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The Fair Work Commission (FWC) recently upheld the decision to dismiss an employee who made highly offensive posts on his personal Facebook account and his employer’s internal messaging service in Conrad John Corry v Australian Council of Trade Unions [2022] FWC 288. The employee published a series of posts around the time of anti-vaccine protests in Melbourne. The FWC found these various posts were in breach of ACTU’s values, public position, policies and the employee’s contract of employment.

Evidence was given which indicated that the employee’s various posts promoted civil disobedience in respect of pandemic restrictions, endorsed violence against police officers and minority groups, mocked victims of domestic violence and included anti-Semitic, homophobic, transphobic, and racist themes.

Obviously his employer was concerned that the employee’s social media posts might negatively impact on;

  • the health and safety, including the psycho-social wellbeing, of staff, workers who called the Support Centre, and Australian workers more broadly; and
  • the reputation of the employer, which is a values-driven and progressive organisation.

The FWC found that the right to hold and express strongly held views did not mean an employee has the unqualified right to share views which are contrary to the interests and values of their employer.

The employee argued that his Facebook account did not include pictures of himself, identify his geographic location nor did it identify who his employer was. The employee did not accept that his account would be viewed widely and linked back to his employer.

The FWC considered the employee’s anonymity in its decision ultimately disagreeing with this line of reasoning. The FWC did not place much weight on the number of Facebook friends the employee had nor who had access to the posts. Instead, what mattered was that the posts could cause harm to the employer and were made publicly available on social media platforms.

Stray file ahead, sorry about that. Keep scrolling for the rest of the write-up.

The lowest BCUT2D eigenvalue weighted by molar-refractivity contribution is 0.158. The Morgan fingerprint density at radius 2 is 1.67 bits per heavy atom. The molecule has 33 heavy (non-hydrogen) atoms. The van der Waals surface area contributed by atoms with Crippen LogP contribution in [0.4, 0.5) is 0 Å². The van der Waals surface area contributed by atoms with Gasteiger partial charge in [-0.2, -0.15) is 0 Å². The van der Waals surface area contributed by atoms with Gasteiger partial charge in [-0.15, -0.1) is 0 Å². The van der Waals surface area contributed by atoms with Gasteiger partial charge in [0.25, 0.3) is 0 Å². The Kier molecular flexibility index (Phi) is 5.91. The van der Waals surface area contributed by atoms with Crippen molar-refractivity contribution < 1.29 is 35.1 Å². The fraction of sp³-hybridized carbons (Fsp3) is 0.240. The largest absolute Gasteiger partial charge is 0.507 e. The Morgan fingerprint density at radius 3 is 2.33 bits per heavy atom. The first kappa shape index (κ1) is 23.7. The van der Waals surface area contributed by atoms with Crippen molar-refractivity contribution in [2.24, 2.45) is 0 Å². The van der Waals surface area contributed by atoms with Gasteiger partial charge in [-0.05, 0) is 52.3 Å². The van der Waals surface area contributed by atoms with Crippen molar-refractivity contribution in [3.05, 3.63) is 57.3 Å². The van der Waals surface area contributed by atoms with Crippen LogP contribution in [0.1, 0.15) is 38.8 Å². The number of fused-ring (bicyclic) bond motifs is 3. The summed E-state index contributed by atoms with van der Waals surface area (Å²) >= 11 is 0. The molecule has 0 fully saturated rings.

In determining whether the employer had a valid reason for the dismissal, the FWC looked at whether the conduct was contrary to the employee’s contract of employment and whether the out-of-hours social media posts were likely to cause damage to the employment relationship and the employer’s interests.

Importantly the FWC drew attention to the employer’s social media policy stating that in circumstances where the employer takes issue with an employee’s private out-of-hours social media activity, the absence of specific reference to such activity within the policy is an evident deficiency.

While the ultimate decision of the FWC did not critically rely on the existence of a clause in the social media policy governing out-of-hours social media usage, the FWC nonetheless highlighted its importance in determining whether such behaviour was incompatible with the employee’s duties to the employer.

This case highlights the need for employers to ensure that they have up-to-date social media policies and ensure the inclusion of clauses which expressly apply to out-of-hours conduct that may bear upon the employment.

For further advice on updating workplace policies, our experienced Employment and Workplace Relations team are here to provide assistance.

This article was contributed to by Law Clerk, Maida Mujkic.